Week 6, ENGL 231: British Authors > 1800
Week 6, ENGL 231: British Authors > 1800 ENGL 231
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This 4 page Class Notes was uploaded by Marshall DeFor on Sunday October 2, 2016. The Class Notes belongs to ENGL 231 at University of Nebraska Lincoln taught by White, Laura in Fall 2016. Since its upload, it has received 4 views. For similar materials see English Authors > 1800 in Education at University of Nebraska Lincoln.
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Date Created: 10/02/16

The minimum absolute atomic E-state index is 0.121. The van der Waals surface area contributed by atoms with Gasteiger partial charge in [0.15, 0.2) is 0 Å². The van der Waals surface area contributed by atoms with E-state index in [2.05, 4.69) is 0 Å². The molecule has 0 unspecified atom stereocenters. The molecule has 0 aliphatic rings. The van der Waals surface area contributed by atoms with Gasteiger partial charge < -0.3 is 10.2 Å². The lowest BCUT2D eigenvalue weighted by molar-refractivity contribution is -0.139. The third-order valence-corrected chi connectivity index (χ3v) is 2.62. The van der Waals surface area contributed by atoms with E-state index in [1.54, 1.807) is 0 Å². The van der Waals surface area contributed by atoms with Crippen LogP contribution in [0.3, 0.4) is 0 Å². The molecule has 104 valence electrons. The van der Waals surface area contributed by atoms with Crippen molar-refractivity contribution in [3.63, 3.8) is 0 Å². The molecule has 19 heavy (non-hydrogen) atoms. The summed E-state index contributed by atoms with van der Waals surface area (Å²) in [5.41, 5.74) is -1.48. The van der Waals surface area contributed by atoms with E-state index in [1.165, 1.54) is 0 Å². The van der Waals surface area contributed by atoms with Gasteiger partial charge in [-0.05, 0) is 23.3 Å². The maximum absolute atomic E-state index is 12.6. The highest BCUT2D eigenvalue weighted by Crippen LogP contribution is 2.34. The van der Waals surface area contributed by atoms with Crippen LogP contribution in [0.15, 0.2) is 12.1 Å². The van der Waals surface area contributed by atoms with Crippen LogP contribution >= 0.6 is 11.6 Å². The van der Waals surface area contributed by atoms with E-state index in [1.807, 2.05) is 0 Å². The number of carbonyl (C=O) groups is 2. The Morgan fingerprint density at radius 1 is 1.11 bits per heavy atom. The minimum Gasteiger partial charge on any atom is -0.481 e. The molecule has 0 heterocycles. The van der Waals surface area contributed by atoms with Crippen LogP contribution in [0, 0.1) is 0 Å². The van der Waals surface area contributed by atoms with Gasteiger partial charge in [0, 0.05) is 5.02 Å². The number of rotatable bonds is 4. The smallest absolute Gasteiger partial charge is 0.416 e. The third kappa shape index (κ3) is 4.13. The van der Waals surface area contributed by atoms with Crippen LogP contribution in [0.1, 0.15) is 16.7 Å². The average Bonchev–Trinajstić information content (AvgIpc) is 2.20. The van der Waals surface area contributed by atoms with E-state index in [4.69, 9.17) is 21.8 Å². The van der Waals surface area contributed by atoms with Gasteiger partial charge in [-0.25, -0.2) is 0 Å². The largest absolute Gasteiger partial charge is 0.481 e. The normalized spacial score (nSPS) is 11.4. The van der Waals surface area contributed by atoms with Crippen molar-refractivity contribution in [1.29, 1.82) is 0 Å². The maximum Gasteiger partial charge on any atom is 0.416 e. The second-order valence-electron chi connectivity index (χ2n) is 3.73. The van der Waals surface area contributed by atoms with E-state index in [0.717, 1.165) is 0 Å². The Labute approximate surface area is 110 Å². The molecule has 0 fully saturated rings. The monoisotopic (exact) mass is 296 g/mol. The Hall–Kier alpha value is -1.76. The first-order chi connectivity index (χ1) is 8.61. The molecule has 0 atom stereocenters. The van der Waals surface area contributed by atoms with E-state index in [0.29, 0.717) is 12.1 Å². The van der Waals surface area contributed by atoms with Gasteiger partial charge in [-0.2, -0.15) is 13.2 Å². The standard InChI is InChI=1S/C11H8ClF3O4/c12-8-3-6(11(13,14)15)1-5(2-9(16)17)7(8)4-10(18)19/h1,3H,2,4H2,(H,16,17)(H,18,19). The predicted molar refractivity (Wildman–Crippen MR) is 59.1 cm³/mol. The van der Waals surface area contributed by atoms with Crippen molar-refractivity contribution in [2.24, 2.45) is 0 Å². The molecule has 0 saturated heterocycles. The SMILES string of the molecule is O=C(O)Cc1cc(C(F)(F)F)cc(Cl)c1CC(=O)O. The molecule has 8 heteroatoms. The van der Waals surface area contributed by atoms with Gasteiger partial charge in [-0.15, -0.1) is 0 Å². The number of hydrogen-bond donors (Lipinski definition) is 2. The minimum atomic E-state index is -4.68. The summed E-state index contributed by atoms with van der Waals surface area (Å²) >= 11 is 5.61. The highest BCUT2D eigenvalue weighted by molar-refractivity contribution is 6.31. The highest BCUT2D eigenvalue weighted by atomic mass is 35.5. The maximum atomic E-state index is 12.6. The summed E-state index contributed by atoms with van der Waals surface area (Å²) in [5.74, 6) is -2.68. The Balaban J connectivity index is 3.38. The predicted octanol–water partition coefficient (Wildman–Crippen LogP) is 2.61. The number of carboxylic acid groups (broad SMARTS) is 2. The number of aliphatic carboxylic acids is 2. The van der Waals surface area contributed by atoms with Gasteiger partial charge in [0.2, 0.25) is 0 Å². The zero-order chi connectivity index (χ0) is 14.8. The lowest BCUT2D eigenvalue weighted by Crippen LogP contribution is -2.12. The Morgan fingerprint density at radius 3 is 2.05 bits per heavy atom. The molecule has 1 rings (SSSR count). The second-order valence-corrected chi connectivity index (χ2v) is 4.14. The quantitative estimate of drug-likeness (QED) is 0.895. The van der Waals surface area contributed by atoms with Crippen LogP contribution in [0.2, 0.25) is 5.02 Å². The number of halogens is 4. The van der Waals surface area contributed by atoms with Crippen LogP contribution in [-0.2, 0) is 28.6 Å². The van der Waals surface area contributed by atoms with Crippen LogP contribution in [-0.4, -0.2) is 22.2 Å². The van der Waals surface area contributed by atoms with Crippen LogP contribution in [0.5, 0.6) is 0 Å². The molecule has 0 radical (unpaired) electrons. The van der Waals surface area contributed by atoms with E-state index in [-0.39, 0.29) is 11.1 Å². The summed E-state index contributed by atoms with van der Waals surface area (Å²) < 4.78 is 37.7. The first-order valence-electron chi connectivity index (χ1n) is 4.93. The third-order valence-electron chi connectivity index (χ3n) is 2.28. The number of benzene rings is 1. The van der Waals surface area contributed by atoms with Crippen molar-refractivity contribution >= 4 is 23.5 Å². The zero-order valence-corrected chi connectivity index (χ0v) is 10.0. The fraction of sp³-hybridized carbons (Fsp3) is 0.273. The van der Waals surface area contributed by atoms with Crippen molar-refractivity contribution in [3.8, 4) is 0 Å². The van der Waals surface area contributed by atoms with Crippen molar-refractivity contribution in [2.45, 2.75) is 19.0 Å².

ENGL 231: British Authors > 1800: Week 6 Week 6 Recap Hello, fellow students! Once again, it’s me, Marshall DeFor. This week, we discussed the poetry of Percy Shelley and Lord George Byron. I wrote all of the following material, unless it is otherwise cited. Life gets crazy, so hopefully, this takes some of the pressure off of missing a day or missing a section of notes or reading! Table of Contents: Lecture Notes Monday Wednesday Friday Lecture Notes Please keep in mind that this is supplemental material only. I am a human, and I make mistakes. I cannot write down everything that is said or presented. These notes should provide you with a large amount of what was presented but may not include all of the material that you need to know. The main goal of these lecture notes are to help you remember the major points of each lecture, as well as provide some background information on each key point. Monday I. Intro to Percy Shelley A. He treated women very badly, yet his work doesn’t reflect this. B. He met Mary when she was fifteen; Mary’s mother died in childbirth. Mary used to go to her mother’s grave. Percy found out that she went there and seduced her at her mother’s grave. C. He was privileged and rich, but he was often beat up. At Oxford, he refused to do schoolwork and spent his days reading in the library. He then wrote a pamphlet called “The Necessity of Atheism.” He mailed it out to all of the bishops in the country. That expelled him. He could have been reinstated if he recanted, but he would not. He then became a wanderer around Europe because he was “too radical” for England. D. He had a wife and a child, and he left them for Mary. The wife then killed herself, so then Percy married Mary. After marrying Mary, he had multiple affairs with other women and would often bring them along on their travels. Nonetheless, Mary adored him, and after he died of drowning, she made it her life’s work to make his name last forever. E. Doppelganger: double. 1. Omen: If you ever come across someone who looks like you, then you are going to die. 2. Percy recorded that he saw his doppelganger the day before he went on a boat that capsized, and that killed him. (The “West Wind” kills him.) F. He was burnt on a funeral pyre. For some reason, his heart didn’t burn, so they sent it back to Mary. ENGL 231: British Authors > 1800: Week 6 G. Percy often identified as Prometheus, the Titan in Greek mythology who gave fire to humans. He was punished for this by being tied to a mountain in Tartarus and having an eagle eat his liver out every day. 1. He hated George III and all tyrants. 2. He was an atheist and believed that he was victimized for bringing knowledge to the world. II. “Ode to the West Wind” A. The rhyme scheme in this piece is called t erza rima: ABA, BCB, CDC, DED, EE. 1. Dante used this style. 2. Much harder to do in English than Italian. 3. Shelley is setting himself up as a parallel to Dante B. He begins with addressing the West Wind. C. The cantos had to do with the elements: the first is about earth, the second is about air, the third is about water and the sea, and… fire is not invoked directly. 1. Canto 1: This poem is set at the turn from summer to autumn, and showing the rejuvenation of the earth in spring. 2. Canto 2: This canto describes the way that a storm conjures the clouds, rain, and lightning from the sky. Because at the time of the poem, the earth is dying, Shelley references how the sky is a dome around the earth. 3. Canto 3: Describes the Mediterranean and the Atlantic civilization under the sea, with flowers all over the ruins. This is the poignant idea that beauty reclaims tragic loss. 4. Canto 4: What he wants the wind to listen to: He wants to take on the wind’s capabilities. “Dead leaf” refers to first canto, “swift cloud” refers to the second, and “wave” refers to the third. He complains that he can’t appreciate nature the way that he could as a boy. Uniquely, however, he puts himself in competition with nature and wants to win against the wind. Shelley identifies himself with Christlike suffering. (This is pretty blasphemous; Shelley could be implicating that Christ was just a great man, like Shelley) 5. Canto 5: Shelley asks to be the lyre of the wind. He wants the power of the wind to spread his poetry--and more importantly, his politics--all over the world. The “fire” appears as Shelley’s words in “Ashes and sparks,” which will set the world on fire. He uses terms of Christian faith to suit his own purpose. (“Be through my lips [...]/ The trumpet of a prophecy!”) D. The reference to the Maenad, which is an allusion to a group with fertility rites, sparks the theme of fertility within his poem. He wants to spread “new life” through the world with his poetry. III. “Ozymandias” A. In the first line, he meets a traveller, who says the entire rest of the sonnet. This is a distancing device. B. Message of sculptures’ size as a direct correlation to power. C. Shelley uses “King of Kings” on the Ozymandias (Ramses II) statue, once again as an allusion to Christ. D. He talks about the decay of this amazing statue, which seems like a clear indictment of Ramses II’s egoism. The “tyrants” (like King George III) end up destroyed. However, Shelley sees himself as this larger-than-life figure, and Shelley also has this egoism, so it also seems to be a reflective self-indictment. The call to the wind by Shelley isn’t too far from the proclamation of Ozymandias. ENGL 231: British Authors > 1800: Week 6 IV. All the poetry that we’ve read is alien to us in the modern day: it rarely has irony, it’s full of idealism, and it’s filled with literary, sensual beauty. That’s not the aim of contemporary poetry. It wants to pack an emotional punch, but not by enticing the ear with scenes of beauty. Wednesday ● Lord Byron ○ Died young, at 36; lived the life of a Romantic hero ○ He was very tender about his title and liked people to use it. He was definitely not a democrat and didn’t like it when people forgot his title. ○ He had a clubfoot, which is a genetic abnormality that caused his muscles to always be clenched in one foot. Because of this, he took up swimming. ○ Went to cambridge to make himself famous ■ This was before the notion of celebrity was common. ■ He did this by doing things that caught people’s attention; for example, he kept a bear in his dorm room. ○ Graduated and started writing poetry ○ International bestseller, literary superstar ○ Everyone wanted to know him (he had an aristocratic mien) ○ “Manfred” ■ Poem about a man who did a bad thing ■ Goes to the mountains to kill himself ■ Meets an old man who tries to convince him not to do it ■ Jumps off a cliff and goes to hell ○ “Giore” ■ Poem with an exotic, orientalist nature; violent sexual tale of pirate ■ Woman captured, to be put in a harem ○ Byron was writing over-the-top stuff that the people of the time craved ○ One of his lovers called him “Mad, bad, and dangerous to know.” ○ Caroline Lamb was very in love with him. She had herself delivered naked to his door on a plate. ○ Had an affair with his half-sister; when this came out, he had to leave England. ○ Didn’t speak to his wife on his wedding carriage, ravished her on his sofa, and then sent her away so she couldn’t see his foot. ○ He was very Anti-George and Prince Regent, pro-Napoleon at Waterloo ○ Fell in love with the concept of Greek independence (break-off from Ottoman Empire) ● Napoleon Bonaparte ○ Also Byronic hero ○ Came from merchant class, not really from France ○ By the time he was done, he had conquered a lot of Europe and much of Africa ○ People depicted him as the Byronic hero in paintings. ● Beethoven ○ Consummate romantic behavior ○ Byronic ○ Rude behavior, but attractive ○ Romantic walks ○ Music full of feeling ○ Was originally going to dedicate “Eroica” to Bonaparte ■ Bonaparte went from democracy to totalitarianism by declaring himself emperor ■ After this, Beethoven tore the title page in half ■ Retitled it Eroica, “Symphony for Heroes” ● Modern phenomena: people tell us how to feel ENGL 231: British Authors > 1800: Week 6 ○ Conductors, such as Bernstein of “Eroica” ○ This phenomena also occurs in “Lime Tree Bower My Prison” ○ In real life, no one want anything to do with the Byronic hero, (except for when they do.) This is the phenomena of “Women still flock to ’mad, bad, dangerous’ men who play out negative behaviors, while ‘Nice guys finish last.’” ○ The ultimate Byronic hero of this period was Satan. ■ Many said that the hero of Milton’s “Paradise Lost” is Satan. ■ Milton would have been appalled because in his time, the hero was meant to be Christ! ■ The Romantics saw Satan’s emotional anguish. Friday Test day. No lecture, no notes.